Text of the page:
McCreary v. State, 02-21-00114-CR

CourtCourt of Appeals of Texas
Writing for the CourtOpinion by Justice Birdwell
Citation649 S.W.3d 902
Parties Laura MCCREARY, Appellant v. The STATE of Texas
Docket Number02-21-00114-CR
Decision Date21 July 2022

649 S.W.3d 902

Laura MCCREARY, Appellant
v.
The STATE of Texas

No. 02-21-00114-CR

Court of Appeals of Texas, Fort Worth.

July 21, 2022


ATTORNEY FOR APPELLANT: J. EDWARD NIEHAUS, BODKIN NIEHAUS DORRIS & JOLLEY, PLLC, DENTON, TEXAS.

ATTORNEYS FOR STATE: PAUL JOHNSON, CRIMINAL DISTRICT ATTORNEY; ANDREA R. SIMMONS, CHIEF OF APPELLATE DIVISION, ASSISTANT CRIMINAL DISTRICT ATTORNEY; ANDREW NEIFORD & ALESHA NICHOLS, ASSISTANT CRIMINAL DISTRICT ATTORNEYS DENTON COUNTY DISTRICT ATTORNEY'S OFFICE, DENTON, TEXAS.

Before Sudderth, C.J.; Kerr and Birdwell, JJ.

Opinion by Justice Birdwell

Appellant Laura McCreary appeals her conviction for false report to a peace officer, challenging the sufficiency of the evidence. We affirm.

I. Background

In October 2018, Appellant and Joseph McCreary were going through a divorce; court orders regarding Joseph's visitation rights with their son were in place. On October 10, 2018, Joseph—per the visitation orders—drove to the home where Appellant and their son resided, and he parked at the end of the driveway. While Joseph sat in his vehicle, Appellant approached, opened the locked door via the keypad, and attempted to push Joseph aside. Joseph tried to push Appellant out. He called 911. While Joseph spoke to the 911 dispatcher, Appellant yelled statements that contradicted Joseph's version of the disturbance.1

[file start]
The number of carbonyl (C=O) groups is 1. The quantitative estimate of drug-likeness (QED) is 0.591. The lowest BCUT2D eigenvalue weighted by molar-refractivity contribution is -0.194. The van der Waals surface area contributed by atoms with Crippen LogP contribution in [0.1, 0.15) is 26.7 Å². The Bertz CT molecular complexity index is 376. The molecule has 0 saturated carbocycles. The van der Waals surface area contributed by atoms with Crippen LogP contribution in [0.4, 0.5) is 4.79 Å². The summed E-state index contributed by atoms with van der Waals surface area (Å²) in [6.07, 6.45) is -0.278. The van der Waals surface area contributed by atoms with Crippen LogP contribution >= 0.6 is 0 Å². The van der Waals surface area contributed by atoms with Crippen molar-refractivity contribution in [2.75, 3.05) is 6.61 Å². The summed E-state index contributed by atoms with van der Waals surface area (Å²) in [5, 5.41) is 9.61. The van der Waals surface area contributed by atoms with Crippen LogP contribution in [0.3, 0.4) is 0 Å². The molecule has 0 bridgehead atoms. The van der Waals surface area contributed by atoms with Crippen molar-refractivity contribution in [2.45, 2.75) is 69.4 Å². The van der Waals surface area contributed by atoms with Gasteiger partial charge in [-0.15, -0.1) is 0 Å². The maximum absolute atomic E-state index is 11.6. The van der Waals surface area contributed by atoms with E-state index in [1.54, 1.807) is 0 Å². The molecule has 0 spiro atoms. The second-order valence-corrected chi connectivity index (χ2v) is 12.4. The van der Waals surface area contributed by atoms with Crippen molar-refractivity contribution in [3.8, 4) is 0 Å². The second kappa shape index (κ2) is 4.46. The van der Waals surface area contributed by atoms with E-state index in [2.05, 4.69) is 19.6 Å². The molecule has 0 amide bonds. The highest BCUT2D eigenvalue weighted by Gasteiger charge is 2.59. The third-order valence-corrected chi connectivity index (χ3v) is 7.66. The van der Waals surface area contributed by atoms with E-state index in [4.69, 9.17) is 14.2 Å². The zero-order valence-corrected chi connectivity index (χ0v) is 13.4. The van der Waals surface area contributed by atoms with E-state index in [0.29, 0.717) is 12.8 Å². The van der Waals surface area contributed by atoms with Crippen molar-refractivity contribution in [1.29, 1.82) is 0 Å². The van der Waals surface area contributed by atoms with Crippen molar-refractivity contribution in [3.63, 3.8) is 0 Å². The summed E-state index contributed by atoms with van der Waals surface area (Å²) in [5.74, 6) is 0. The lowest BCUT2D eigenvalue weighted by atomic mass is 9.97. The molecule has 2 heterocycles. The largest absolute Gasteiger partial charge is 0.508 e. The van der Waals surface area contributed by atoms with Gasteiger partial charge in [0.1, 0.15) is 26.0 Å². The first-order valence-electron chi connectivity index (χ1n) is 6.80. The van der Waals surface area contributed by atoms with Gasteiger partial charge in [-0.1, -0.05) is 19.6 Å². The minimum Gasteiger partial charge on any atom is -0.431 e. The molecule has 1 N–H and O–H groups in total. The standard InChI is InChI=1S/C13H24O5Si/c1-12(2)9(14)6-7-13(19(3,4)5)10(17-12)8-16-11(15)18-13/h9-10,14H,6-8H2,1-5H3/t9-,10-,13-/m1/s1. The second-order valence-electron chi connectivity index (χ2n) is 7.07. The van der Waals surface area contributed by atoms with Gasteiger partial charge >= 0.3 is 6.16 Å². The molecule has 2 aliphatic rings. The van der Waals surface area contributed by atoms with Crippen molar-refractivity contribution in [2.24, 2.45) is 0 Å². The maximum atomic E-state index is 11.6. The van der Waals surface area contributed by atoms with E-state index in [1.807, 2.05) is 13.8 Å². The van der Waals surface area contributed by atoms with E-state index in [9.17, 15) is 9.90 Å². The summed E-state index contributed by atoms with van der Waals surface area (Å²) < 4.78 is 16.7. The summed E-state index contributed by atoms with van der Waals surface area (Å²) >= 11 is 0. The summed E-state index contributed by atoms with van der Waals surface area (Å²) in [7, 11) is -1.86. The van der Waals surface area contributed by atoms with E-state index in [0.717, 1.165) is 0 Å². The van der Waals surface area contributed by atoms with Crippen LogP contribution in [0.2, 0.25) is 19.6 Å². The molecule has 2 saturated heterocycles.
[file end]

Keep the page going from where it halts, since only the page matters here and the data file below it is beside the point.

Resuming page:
Responding police, including Officer Samuel Brandt, made contact with Joseph and questioned him about the disturbance. Joseph gave Officer Brandt a GoPro camera that had recorded the interaction between Appellant and Joseph inside the vehicle. After viewing the GoPro video, Officer Brandt spoke with Appellant and obtained a written statement.

Joseph's statements to police were consistent with the events recorded in the video, while Appellant's statements on the

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video were inconsistent with what was actually occurring. Appellant's subsequent verbal and written statements to police were also inconsistent with the events shown on the video. Ultimately, because of the video, police were able to determine no family-violence assault had occurred.

After additional investigation, police issued a warrant for Appellant's arrest for the offense of false report to a peace officer. See Tex. Penal Code Ann. § 37.08. The case went to trial in August 2021, and a jury found Appellant guilty.

II. Sufficiency Challenge

Appellant challenges the sufficiency of the evidence to support her conviction.

A. Standard of Review